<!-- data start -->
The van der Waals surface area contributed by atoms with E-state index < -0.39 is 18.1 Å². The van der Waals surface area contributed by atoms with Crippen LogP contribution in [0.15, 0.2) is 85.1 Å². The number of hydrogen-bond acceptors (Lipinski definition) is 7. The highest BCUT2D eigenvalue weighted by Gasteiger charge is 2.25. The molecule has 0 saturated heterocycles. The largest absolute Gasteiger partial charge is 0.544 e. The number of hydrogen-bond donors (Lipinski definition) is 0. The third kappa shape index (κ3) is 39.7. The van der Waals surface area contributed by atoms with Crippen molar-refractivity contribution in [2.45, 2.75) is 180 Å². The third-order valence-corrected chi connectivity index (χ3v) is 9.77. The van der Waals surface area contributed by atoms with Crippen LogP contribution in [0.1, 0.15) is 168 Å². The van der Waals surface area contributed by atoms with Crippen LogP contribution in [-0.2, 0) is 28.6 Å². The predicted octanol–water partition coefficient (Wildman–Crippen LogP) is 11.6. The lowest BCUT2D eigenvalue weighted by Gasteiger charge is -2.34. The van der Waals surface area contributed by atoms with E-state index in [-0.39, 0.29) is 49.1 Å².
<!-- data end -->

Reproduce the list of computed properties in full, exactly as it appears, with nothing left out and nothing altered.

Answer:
The van der Waals surface area contributed by atoms with E-state index < -0.39 is 18.1 Å². The van der Waals surface area contributed by atoms with Crippen LogP contribution in [0.15, 0.2) is 85.1 Å². The number of hydrogen-bond acceptors (Lipinski definition) is 7. The highest BCUT2D eigenvalue weighted by Gasteiger charge is 2.25. The molecule has 0 saturated heterocycles. The largest absolute Gasteiger partial charge is 0.544 e. The number of hydrogen-bond donors (Lipinski definition) is 0. The third kappa shape index (κ3) is 39.7. The van der Waals surface area contributed by atoms with Crippen molar-refractivity contribution in [2.45, 2.75) is 180 Å². The third-order valence-corrected chi connectivity index (χ3v) is 9.77. The van der Waals surface area contributed by atoms with Crippen LogP contribution in [0.1, 0.15) is 168 Å². The van der Waals surface area contributed by atoms with Crippen LogP contribution in [-0.2, 0) is 28.6 Å². The predicted octanol–water partition coefficient (Wildman–Crippen LogP) is 11.6. The lowest BCUT2D eigenvalue weighted by Gasteiger charge is -2.34. The van der Waals surface area contributed by atoms with E-state index in [-0.39, 0.29) is 49.1 Å².